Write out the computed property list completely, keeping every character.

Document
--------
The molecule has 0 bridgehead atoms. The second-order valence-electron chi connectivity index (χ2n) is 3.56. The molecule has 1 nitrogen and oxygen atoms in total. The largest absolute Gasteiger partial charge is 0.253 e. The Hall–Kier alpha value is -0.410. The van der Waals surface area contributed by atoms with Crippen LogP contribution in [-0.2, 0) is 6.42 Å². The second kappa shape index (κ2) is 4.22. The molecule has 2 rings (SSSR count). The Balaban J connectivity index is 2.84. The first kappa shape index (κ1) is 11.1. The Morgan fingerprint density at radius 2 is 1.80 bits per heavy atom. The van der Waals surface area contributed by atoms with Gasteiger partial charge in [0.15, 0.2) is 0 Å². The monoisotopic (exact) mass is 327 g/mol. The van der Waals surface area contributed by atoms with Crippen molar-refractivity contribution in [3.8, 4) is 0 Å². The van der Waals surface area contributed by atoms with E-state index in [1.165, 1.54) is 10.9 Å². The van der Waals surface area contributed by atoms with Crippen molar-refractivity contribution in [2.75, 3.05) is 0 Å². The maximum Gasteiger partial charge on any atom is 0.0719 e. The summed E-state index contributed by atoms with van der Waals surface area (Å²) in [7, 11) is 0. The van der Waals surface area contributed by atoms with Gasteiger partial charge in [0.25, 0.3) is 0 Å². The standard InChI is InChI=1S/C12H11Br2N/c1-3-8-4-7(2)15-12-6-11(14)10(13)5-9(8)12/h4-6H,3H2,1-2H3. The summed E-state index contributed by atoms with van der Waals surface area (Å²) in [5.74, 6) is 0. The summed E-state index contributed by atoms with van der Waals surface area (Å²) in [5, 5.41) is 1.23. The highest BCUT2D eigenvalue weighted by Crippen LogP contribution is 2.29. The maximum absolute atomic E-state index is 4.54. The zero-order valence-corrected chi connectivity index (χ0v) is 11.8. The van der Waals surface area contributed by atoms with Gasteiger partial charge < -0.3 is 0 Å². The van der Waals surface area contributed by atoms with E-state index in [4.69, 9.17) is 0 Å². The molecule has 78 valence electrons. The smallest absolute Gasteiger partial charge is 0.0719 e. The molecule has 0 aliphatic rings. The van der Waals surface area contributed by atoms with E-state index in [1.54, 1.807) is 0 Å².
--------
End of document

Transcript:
The molecule has 0 bridgehead atoms. The second-order valence-electron chi connectivity index (χ2n) is 3.56. The molecule has 1 nitrogen and oxygen atoms in total. The largest absolute Gasteiger partial charge is 0.253 e. The Hall–Kier alpha value is -0.410. The van der Waals surface area contributed by atoms with Crippen LogP contribution in [-0.2, 0) is 6.42 Å². The second kappa shape index (κ2) is 4.22. The molecule has 2 rings (SSSR count). The Balaban J connectivity index is 2.84. The first kappa shape index (κ1) is 11.1. The Morgan fingerprint density at radius 2 is 1.80 bits per heavy atom. The van der Waals surface area contributed by atoms with Gasteiger partial charge in [0.15, 0.2) is 0 Å². The monoisotopic (exact) mass is 327 g/mol. The van der Waals surface area contributed by atoms with Crippen molar-refractivity contribution in [3.8, 4) is 0 Å². The van der Waals surface area contributed by atoms with E-state index in [1.165, 1.54) is 10.9 Å². The van der Waals surface area contributed by atoms with Crippen molar-refractivity contribution in [2.75, 3.05) is 0 Å². The maximum Gasteiger partial charge on any atom is 0.0719 e. The summed E-state index contributed by atoms with van der Waals surface area (Å²) in [7, 11) is 0. The van der Waals surface area contributed by atoms with Gasteiger partial charge in [0.25, 0.3) is 0 Å². The standard InChI is InChI=1S/C12H11Br2N/c1-3-8-4-7(2)15-12-6-11(14)10(13)5-9(8)12/h4-6H,3H2,1-2H3. The summed E-state index contributed by atoms with van der Waals surface area (Å²) in [5.74, 6) is 0. The summed E-state index contributed by atoms with van der Waals surface area (Å²) in [5, 5.41) is 1.23. The highest BCUT2D eigenvalue weighted by Crippen LogP contribution is 2.29. The maximum absolute atomic E-state index is 4.54. The zero-order valence-corrected chi connectivity index (χ0v) is 11.8. The van der Waals surface area contributed by atoms with Gasteiger partial charge < -0.3 is 0 Å². The van der Waals surface area contributed by atoms with E-state index in [4.69, 9.17) is 0 Å². The molecule has 78 valence electrons. The smallest absolute Gasteiger partial charge is 0.0719 e. The molecule has 0 aliphatic rings. The van der Waals surface area contributed by atoms with E-state index in [1.54, 1.807) is 0 Å².